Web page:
My son, Harry is almost 12 as I write this but I have no idea how I would rate his age in his own world. His language is below 2 years most of the time, his comprehension and processing of the world could be around 3 I’d say but his ability to twist me around his little finger and get exactly what he wants is way beyond his years. I love the very bones of my boy but living with autism is challenging and frustrating at times. Below are just a few reasons why I find it some days harder than others…
Harry is Non-verbal
In at number one is the aspect of Harrys autism that I find the hardest. Technically, he is classed as non-verbal but he does have the odd words he knows and uses well so I prefer to say he’s ‘pre-verbal’ in the hope that the words might be on their way rather than being lost forever. Sadly though, the words he does have such as ‘discuit’ ‘motes’ and ‘dyink’ don’t tell me anything about how he is feeling. I never know what he enjoyed about his day, what he did at playtime or what he ate for lunch. When he’s laughing hysterically to himself I can’t join in his amusement (although I laugh along with him anyway because his chuckle is infectious). When he’s crying, I can’t help his frustration or ease his pain. So much of our life is a guessing game. Charades without any clues. And it’s really hard. I want to chat with him, laugh with him, cry with him. We don’t talk with each other, we talk at each other. I never hear a spontaneous “love you Mum”. I have to say it first and wait for the echo. I am helpless and sometimes, if I am honest, resentful of the condition that robbed my boy of his voice.
Harrys obsession have been wide and varied. They have ranged from specific shops to particular toys (how my boy isn’t sponsored by Vtech I will never know!) He’s also had fascinations with the indents left on people’s legs by their socks – as everyone will tell you who was subjected to a ‘leg inspection’ when they visited us. I’m also pretty sure the poor girl he kegged to feel the indent of her tracksuit bottoms as she swung across the monkey bars is still traumatised!
The last couple of years have seen Harry obsessed with remote controls. It started with watching them on YouTube (yes, people actually record themselves dissecting and using remote controls. Don’t ask me why) Then he started a collection of his own with donations from family and friends. Initially this helped his speech as he copied the phrases that he heard on YouTube, except for the Russian and German ones thankfully, and he even recorded his own little videos of him showing the remotes. But gradually, he has come to expect remotes (or ‘motes’ as he calls them) from everyone who visits. He pounces on my mum the minute she comes around, my handbag gets emptied daily and even the fed ex delivery man isn’t safe. When Harry isn’t presented with the mote he wants, he can scream and hit himself repeatedly. Its distressing to see and must be awful for him! The worry with autism is that a curiosity one day can become a fierce obsession the next which stresses everyone out at best and can be really debilitating at worse!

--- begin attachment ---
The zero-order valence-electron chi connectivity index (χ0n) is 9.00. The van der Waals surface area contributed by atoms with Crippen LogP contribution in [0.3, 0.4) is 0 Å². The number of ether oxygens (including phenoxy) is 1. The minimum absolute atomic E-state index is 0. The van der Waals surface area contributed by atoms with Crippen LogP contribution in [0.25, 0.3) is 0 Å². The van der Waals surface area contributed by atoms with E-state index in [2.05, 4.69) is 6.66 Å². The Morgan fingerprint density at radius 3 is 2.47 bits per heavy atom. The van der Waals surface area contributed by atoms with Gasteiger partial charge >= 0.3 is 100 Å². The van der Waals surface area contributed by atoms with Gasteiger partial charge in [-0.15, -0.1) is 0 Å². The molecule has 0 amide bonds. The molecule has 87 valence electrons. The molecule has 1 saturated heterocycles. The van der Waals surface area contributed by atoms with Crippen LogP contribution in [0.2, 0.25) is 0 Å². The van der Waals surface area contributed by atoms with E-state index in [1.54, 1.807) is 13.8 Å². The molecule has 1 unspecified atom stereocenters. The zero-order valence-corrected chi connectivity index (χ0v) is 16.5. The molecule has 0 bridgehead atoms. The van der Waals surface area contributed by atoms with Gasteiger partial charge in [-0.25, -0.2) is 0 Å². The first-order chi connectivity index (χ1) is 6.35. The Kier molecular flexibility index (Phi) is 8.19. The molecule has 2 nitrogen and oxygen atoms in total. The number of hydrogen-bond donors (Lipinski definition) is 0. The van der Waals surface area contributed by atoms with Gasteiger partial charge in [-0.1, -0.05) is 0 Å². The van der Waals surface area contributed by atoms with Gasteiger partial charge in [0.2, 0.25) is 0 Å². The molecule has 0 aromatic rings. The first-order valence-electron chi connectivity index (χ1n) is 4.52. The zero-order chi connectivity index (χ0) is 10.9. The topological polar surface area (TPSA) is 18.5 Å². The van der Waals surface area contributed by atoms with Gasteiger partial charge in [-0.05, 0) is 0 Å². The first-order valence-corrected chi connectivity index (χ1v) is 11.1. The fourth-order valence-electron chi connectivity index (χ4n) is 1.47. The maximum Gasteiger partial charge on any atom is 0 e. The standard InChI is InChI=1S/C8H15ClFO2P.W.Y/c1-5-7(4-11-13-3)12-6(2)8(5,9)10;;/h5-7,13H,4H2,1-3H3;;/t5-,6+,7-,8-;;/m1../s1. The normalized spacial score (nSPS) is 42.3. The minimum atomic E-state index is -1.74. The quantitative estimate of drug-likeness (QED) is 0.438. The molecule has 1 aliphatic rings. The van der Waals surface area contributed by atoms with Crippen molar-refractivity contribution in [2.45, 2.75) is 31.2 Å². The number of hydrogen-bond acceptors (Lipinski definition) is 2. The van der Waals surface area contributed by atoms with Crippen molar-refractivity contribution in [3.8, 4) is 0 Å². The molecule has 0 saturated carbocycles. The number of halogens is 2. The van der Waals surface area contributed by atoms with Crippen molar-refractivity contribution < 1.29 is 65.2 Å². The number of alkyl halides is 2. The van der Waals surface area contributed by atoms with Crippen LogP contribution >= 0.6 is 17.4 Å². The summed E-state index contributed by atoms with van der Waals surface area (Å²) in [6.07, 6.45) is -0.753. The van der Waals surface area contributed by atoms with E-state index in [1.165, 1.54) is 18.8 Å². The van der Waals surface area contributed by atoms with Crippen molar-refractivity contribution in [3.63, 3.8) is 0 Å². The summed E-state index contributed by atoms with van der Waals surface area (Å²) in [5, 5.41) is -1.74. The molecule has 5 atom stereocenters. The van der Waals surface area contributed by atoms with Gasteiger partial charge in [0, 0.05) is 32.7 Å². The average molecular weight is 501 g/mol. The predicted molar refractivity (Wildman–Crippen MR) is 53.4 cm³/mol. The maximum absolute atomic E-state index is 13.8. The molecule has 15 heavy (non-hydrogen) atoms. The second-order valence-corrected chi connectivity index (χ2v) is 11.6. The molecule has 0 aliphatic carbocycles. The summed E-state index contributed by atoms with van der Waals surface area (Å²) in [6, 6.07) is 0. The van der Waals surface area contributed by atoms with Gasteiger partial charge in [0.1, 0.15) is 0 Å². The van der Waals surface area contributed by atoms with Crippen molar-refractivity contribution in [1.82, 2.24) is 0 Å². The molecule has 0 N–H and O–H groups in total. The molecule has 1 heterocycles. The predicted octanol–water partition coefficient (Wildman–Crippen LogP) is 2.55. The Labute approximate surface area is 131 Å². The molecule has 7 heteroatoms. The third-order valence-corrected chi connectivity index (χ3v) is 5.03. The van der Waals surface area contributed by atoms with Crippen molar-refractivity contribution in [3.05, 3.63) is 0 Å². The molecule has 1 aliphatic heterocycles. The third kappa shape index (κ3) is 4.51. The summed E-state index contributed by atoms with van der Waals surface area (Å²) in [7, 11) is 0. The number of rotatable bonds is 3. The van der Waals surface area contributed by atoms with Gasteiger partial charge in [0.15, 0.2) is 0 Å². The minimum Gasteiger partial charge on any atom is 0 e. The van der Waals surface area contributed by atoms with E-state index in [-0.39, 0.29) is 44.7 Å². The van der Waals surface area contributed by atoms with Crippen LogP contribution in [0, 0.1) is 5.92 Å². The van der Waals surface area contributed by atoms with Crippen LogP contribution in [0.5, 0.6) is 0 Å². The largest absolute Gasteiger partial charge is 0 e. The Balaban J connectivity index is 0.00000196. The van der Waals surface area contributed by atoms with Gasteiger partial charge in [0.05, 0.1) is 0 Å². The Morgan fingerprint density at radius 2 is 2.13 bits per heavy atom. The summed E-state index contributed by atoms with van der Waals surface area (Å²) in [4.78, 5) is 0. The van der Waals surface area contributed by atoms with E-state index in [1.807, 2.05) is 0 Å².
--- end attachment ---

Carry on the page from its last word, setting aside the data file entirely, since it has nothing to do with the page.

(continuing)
When I found out I was having twins, one of the things I was most excited about was the close bond that my children would share. The milestones in life they would enjoy together. The trials and tribulations they would face side by side. Yes, this might have been a bit idealistic (I also knew they would fight and fall out) but I was excited to watch the friendship develop between my little people. In reality, Harry has existed in his own bubble for years. Oblivious to Oliver and annoyed by his attempts to play with him. Oliver has been ignored, pushed away and hit, all for wanting a friend in his brother. Of course, none of that is Harrys fault but it’s been hard to explain to a young child why his brother is a stranger to him. Harry is more tolerant of Oliver now and we even get a glimpse some times of an affection he has for him. Although we are a million miles away from where I imagined our lives would be those moments melt my heart and they give me hope that there is more bonding to come.
Worrying about the future
I don’t know if Harry will ever have a job, a girlfriend, a holiday with friends. If I’m honest, right now I can’t see any of those things happening (and the thought of it terrifies me anyway) but Harry has a way of exceeding the expectations of him!
The main reason I bought the house I have now, after my divorce was because of the potential to build on top of my garage so that Harry could have some sort of independent ‘granny flat’ and not have to leave me for monitored accommodation. Again, I don’t know if that will ever happen but I cling to the hope that it’s an option. I can’t imagine my eternal boy being a boy-man in the world without me. And don’t even get me started on what will happen to him when I’m not here anymore. This is my greatest worry. I can’t die. Ever.